Pacherille said in his federal suit that the order of protection and the cease-and-desist letter effectively blocked him from exercising his constitutional right to protest Burns role in his son’s case.

Pacherille also argued that his advocacy for his son and criticism of Burns forced him to move out of Cooperstown and prompted the foreclosure on the home he was unable to sell because of the controversy.

He sought $3 million for that alleged loss and for the emotional and physical trauma he said he suffered because of his dispute with the judge.

Sharpe ruled that under 1996 congressional amendments to 42 U.S.C. §1983, a judge “is immune from all forms of suit” unless he acts either beyond his judicial capacity or “in the complete absence of all jurisdiction.”

While it was a legal matter involving Pacherille’s son, and not Pacherille himself, that prompted the confilct, Sharpe said the elder Pacherille had enough of an active role in the court matter to allow the judge to invoke judicial immunity.

“The principles underlying judicial immunity … are evident here: exposing Judge Burns to liability for his decision to file harassment charges in response to Pacherille’s activities, which were in response to Judge Burns’ judicial decisions in a case before him, would be inconsistent with the protection of the independence of his decision making,” Sharpe wrote, citing Huminski v. Corsones, 386 F.3d 116 (2d Cir. 2004).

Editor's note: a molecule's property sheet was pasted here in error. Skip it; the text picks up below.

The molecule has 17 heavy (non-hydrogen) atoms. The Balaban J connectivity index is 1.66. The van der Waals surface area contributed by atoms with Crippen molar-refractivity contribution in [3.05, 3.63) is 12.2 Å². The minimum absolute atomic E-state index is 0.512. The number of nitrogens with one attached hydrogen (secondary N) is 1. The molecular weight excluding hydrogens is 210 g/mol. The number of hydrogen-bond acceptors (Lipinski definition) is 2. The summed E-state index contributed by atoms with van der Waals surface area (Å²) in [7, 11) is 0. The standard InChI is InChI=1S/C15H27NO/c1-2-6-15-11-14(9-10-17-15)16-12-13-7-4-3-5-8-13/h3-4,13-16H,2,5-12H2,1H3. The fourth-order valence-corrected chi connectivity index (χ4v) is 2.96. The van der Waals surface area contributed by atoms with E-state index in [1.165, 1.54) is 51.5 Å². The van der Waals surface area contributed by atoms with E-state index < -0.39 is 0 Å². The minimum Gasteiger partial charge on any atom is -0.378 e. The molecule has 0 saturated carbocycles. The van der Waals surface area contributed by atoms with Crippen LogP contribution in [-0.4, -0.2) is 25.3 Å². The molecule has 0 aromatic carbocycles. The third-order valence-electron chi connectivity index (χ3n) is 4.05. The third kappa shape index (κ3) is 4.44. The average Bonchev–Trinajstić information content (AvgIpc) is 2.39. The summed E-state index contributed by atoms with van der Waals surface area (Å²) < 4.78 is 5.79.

In February 2012, the harassment charge against Pacherille was dismissed by Judge James Downey, who wrote that in the absence of overly threatening remarks or behavior toward Burns’ wife, “The benefit must go to the defendant that he was there for the legitimate purpose of solely verifying the address.”

Frank Policelli of Utica represented Pacherille Sr. in the case before Sharpe. He said Friday he had not yet discussed a possible appeal to the U.S. Court of Appeals for the Second Circuit with his client.

Policelli is also representing Pacherille Jr. in the Court of Appeals case. He said he had high hopes for the prospects of that appeal in light of what he said were the evolving attitudes toward juvenile offenders and the standards of responsibility that younger criminal offenders should be held to for criminal behavior.

Burns declined to comment on Sharpe’s ruling.

His attorney, Timothy Murphy of Hancock Estabrook in Syracuse, said that Sharpe “applied the law very well” in determining that Burns was shielded from the father’s claim.

Murphy said Burns did not seek to have the “coophallofshame.com” website taken down. The site remains online.

David Bookstaver, a spokesman for the Unified Court System, said there were 370 threats against the judiciary in New York in 2013, a total he said has been rising “substantially” over the past decade. Citing security concerns, he declined to say how often cease-and-desist letters are sent on behalf of judges but said it’s “only done under the most compelling circumstances.”